said, he held in his hand a petition from the borough of St. Albans, the substance of which he hoped the Committee would allow him to state. The petitioners asserted they were in a condition to prove that there were upwards 1473 of 200 electors unimplicated in the corruption unfortunately practised in the borough. They recognised the propriety of punishing the guilty parties, but thought it unjust that they should be included in that punishment, and they humbly prayed to be heard at the bar of that House by counsel. Those much injured electors had been goaded to despair by the injury inflicted on them by the corrupt electors, and when they came to that House, naturally expecting redress, they found themselves involved in the same punishment as those who had been so long injuring them. His (Mr. J. Bell's) plea was somewhat different from that of the electors, as he was bound to defend the entire borough, and to urge in favour of the innocent parties their innocence, and in favour of the others the peculiar circumstances of the case. The object of the Bill was the prevention of acts of bribery and corruption at elections; if the Bill were calculated to obtain that object, by taking advantage of the St. Albans' inquiry, and if the disfranchisement of the borough had formed a necessary part of a comprehensive scheme for the purpose, he would not have had a leg to stand upon. But this Bill did not provide for the prevention of bribery throughout the kingdom; it confined its operation solely to that particular borough. Offences were generally punished, not to gratify vindictive feelings, but to serve as examples to prevent the recurrence of such offences in future. Now every individual in the kingdom was impressed with the conviction that St. Albans was doomed, and they had the opportunity of testing the effect that example had produced. But what was the fact? The Blaggs and Edwardses were in a state of activity in every borough in the Kingdom. Instead of stopping the system of corruption, they were rather encouraged by seeing that Government were determined to wreak their vengeance on St. Albans alone; the secrets elicited by the inquiry had put them up to new dodges, and it was generally expected that the coming election would be the most corrupt that had taken place for years. They would find that the opinion of Parliamentary agents and of the press. A large number of boroughs were in the market at various prices. It was not his intention to make any personal remarks. He attacked principles, and not individuals, and was as hostile as any one to a system of corruption. He would beg the 1474 Committee to consider whether the course which had been pursued would increase public respect. The attack on St. Albans was commenced by the late Government, and had been adopted by the new Government, whilst they had abandoned a measure of Parliamentary Reform. When the late Government evaporated by spontaneous decomposition, and left the vacuum to be filled up by the right hon. Gentlemen opposite, those right hon. Gentlemen had joined in the cry—the game having been hunted down by the former Government, their successors had come in to take the brush. The dissolution of Parliament was not to be thought of until St. Albans had been disfranchised. But another element had lately been introduced into the discussion, namely, the apropriation of the spoil. It was usual to withdraw jurors interested in the cause. Could the Government be impartial jurors in this question, when the disposal of two seats turned upon it? He heard nothing of the important Bill for preventing Corrupt Practices at Elections. He supposed that was to be deferred until the corruption had been put in practice. When hon. Gentlemen had settled accounts with their Edwardses and Blaggs, then would be the time to bring in a Bill to put a stop to Corrupt Practices at Elections. Two hon. Members had thanked the present Government for taking up the St. Albans Disfranchisement Bill, taking it as an earnest of future reform. He was surprised that they had not seen through the delusion; he feared it would turn out to be a settlement in full of all demands. He could find no seconder to his Amendment for postponing the second reading. If Vote by Ballot had been adopted on that occasion, he could have been quite sure of a large majority; but at the eve of a general election he could understand the delicacy of hon. Members, and their not wishing to appear to favour bribery and corruption. He sympathised with hon. Members who were in so delicate a position, although he himself was quite as much in need of sympathy. He had been used as a tool by the late Government, and was now being used as a tool by the present Government; but he had no objection to being used as a tool by any Government—provided always, by so being used, he conferred a benefit on the public. By the present Bill he did not consider that any benefit would be conferred on the public. On the contrary, he 1475 believed that the passing of this Bill would be holding up a cloak to screen not only acts which had been committed, but those which were in course of preparation at this moment. On that ground he felt no hesitation in opposing the Bill, although he was prepared to oppose corruption, which this Bill was intended to put a stop to, but which object it would not effect. It was his intention to propose as an Amendment the addition of certain places to the borough of St. Albans, enlarging the constituency to about 2,000.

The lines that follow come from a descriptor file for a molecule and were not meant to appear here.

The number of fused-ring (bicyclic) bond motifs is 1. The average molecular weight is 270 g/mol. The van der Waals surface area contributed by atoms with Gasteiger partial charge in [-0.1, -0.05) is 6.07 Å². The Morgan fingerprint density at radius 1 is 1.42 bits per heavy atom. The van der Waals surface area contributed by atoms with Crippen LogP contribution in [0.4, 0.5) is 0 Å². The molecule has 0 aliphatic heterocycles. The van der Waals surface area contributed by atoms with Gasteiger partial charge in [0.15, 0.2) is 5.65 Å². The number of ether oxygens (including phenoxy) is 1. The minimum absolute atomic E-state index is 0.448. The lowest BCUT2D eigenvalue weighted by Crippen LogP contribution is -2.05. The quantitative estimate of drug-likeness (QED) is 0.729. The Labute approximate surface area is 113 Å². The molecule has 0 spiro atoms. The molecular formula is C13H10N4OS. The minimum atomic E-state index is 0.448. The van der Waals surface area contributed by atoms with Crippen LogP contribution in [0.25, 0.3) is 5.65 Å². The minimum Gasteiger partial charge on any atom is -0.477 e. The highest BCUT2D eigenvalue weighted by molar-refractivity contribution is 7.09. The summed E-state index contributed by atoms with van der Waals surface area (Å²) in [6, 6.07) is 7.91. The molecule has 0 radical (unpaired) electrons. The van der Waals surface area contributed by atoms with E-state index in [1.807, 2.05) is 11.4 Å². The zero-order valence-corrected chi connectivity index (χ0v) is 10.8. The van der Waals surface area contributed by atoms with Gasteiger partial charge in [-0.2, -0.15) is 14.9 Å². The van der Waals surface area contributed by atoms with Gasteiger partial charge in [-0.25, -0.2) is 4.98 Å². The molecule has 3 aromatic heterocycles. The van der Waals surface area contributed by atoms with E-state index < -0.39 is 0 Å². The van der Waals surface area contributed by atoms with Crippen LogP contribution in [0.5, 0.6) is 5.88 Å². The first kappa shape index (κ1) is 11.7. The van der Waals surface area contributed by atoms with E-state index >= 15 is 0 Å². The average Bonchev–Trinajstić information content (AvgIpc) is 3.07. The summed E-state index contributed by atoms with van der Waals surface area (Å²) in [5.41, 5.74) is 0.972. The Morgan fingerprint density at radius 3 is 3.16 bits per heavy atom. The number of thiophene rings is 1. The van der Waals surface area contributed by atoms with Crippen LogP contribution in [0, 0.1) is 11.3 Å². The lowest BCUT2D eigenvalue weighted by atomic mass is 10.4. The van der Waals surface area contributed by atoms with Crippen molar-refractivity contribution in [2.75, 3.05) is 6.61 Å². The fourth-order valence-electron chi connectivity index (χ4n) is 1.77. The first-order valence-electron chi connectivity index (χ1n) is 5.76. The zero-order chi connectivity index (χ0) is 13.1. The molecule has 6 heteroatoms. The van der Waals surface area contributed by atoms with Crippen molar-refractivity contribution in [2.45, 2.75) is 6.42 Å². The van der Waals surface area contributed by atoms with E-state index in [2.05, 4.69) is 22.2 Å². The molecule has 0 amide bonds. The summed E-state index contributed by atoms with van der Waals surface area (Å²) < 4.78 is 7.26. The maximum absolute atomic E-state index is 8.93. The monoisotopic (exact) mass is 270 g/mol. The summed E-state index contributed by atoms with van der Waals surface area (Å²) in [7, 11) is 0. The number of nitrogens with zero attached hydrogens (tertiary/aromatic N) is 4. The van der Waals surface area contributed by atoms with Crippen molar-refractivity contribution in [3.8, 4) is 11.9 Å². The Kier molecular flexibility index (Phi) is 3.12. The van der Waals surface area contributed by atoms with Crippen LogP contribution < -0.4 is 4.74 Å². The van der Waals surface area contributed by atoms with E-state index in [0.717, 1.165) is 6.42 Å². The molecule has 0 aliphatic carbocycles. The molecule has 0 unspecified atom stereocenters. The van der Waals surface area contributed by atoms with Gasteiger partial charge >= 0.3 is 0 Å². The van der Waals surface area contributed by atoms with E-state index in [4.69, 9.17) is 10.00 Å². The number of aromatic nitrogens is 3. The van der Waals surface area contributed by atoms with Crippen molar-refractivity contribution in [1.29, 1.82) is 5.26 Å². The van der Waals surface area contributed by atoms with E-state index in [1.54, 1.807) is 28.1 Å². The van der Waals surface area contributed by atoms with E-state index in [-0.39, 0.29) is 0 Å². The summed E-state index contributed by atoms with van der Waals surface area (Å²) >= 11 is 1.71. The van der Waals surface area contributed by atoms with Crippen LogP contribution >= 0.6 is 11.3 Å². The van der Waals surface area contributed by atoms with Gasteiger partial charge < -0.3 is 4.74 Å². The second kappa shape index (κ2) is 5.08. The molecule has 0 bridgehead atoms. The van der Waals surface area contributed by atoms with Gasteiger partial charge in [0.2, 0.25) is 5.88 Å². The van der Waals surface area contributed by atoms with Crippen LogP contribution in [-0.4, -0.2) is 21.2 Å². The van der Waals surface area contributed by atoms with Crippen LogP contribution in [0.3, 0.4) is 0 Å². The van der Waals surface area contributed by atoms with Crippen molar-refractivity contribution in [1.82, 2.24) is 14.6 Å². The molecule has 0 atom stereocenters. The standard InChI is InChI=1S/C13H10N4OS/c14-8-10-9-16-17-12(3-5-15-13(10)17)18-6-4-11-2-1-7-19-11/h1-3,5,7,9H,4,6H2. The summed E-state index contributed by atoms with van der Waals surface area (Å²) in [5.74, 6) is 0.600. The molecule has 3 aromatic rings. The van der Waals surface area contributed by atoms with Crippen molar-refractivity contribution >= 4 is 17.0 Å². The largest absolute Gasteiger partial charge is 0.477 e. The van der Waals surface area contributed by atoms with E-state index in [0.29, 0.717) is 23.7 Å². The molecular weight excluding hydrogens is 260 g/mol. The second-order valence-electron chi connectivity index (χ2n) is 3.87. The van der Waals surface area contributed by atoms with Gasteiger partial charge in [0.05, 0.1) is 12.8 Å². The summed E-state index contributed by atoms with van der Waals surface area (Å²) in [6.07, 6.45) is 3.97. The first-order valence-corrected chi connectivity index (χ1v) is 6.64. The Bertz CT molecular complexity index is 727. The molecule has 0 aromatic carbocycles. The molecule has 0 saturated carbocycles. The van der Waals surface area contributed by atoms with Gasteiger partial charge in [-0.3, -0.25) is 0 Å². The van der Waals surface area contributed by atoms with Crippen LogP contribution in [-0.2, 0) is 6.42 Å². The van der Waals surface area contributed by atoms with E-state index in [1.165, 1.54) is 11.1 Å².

§ MR. JACOB BELL
said, as the Amendment was out of order, he thought his best course would be to move that the Bill be read this day six months, for the purpose of introducing another.
§ MR. JACOB BELL
had little more to say. They must be convinced, from the facts which had come out during the inquiry, that they had all done that which they ought not to have done, and left undone that which they ought to have done. He considered the Bill unfair and unjust, and had felt it to be his duty to oppose it in every stage. No hon. Member knew how soon it might be his turn to be placed in a similar position.
§ Bill reported; as amended to be considered To-morrow.